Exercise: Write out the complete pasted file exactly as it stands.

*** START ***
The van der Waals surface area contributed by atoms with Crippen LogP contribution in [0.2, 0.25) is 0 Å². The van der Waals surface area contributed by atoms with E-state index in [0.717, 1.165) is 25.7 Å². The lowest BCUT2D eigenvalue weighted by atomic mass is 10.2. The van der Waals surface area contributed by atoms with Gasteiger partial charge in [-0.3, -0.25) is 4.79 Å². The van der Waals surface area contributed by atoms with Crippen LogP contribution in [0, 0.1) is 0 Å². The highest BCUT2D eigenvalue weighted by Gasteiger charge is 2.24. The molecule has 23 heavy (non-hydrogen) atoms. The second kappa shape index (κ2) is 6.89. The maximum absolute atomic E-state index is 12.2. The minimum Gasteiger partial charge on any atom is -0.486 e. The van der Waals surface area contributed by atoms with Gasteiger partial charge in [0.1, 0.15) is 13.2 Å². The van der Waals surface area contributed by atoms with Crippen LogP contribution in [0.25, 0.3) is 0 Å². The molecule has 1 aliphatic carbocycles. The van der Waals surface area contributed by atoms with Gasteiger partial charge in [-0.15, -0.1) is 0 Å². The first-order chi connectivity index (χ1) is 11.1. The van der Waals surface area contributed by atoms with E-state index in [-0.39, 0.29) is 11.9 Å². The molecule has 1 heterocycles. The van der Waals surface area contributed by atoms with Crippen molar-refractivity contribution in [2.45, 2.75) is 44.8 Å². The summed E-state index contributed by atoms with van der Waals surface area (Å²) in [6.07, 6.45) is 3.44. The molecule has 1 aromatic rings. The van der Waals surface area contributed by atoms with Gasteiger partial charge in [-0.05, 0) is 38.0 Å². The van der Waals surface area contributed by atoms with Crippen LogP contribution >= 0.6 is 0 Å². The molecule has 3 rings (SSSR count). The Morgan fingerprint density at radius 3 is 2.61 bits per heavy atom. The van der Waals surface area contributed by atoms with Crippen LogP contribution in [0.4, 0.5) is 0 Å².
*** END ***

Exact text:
The van der Waals surface area contributed by atoms with Crippen LogP contribution in [0.2, 0.25) is 0 Å². The van der Waals surface area contributed by atoms with E-state index in [0.717, 1.165) is 25.7 Å². The lowest BCUT2D eigenvalue weighted by atomic mass is 10.2. The van der Waals surface area contributed by atoms with Gasteiger partial charge in [-0.3, -0.25) is 4.79 Å². The van der Waals surface area contributed by atoms with Crippen LogP contribution in [0, 0.1) is 0 Å². The highest BCUT2D eigenvalue weighted by Gasteiger charge is 2.24. The molecule has 23 heavy (non-hydrogen) atoms. The second kappa shape index (κ2) is 6.89. The maximum absolute atomic E-state index is 12.2. The minimum Gasteiger partial charge on any atom is -0.486 e. The van der Waals surface area contributed by atoms with Gasteiger partial charge in [0.1, 0.15) is 13.2 Å². The van der Waals surface area contributed by atoms with Crippen LogP contribution in [0.25, 0.3) is 0 Å². The molecule has 1 aliphatic carbocycles. The van der Waals surface area contributed by atoms with Gasteiger partial charge in [-0.15, -0.1) is 0 Å². The first-order chi connectivity index (χ1) is 11.1. The van der Waals surface area contributed by atoms with E-state index in [-0.39, 0.29) is 11.9 Å². The molecule has 1 heterocycles. The van der Waals surface area contributed by atoms with Crippen molar-refractivity contribution in [2.45, 2.75) is 44.8 Å². The summed E-state index contributed by atoms with van der Waals surface area (Å²) in [6.07, 6.45) is 3.44. The molecule has 1 aromatic rings. The van der Waals surface area contributed by atoms with Gasteiger partial charge in [-0.05, 0) is 38.0 Å². The van der Waals surface area contributed by atoms with Crippen LogP contribution >= 0.6 is 0 Å². The molecule has 3 rings (SSSR count). The Morgan fingerprint density at radius 3 is 2.61 bits per heavy atom. The van der Waals surface area contributed by atoms with Crippen LogP contribution in [0.4, 0.5) is 0 Å².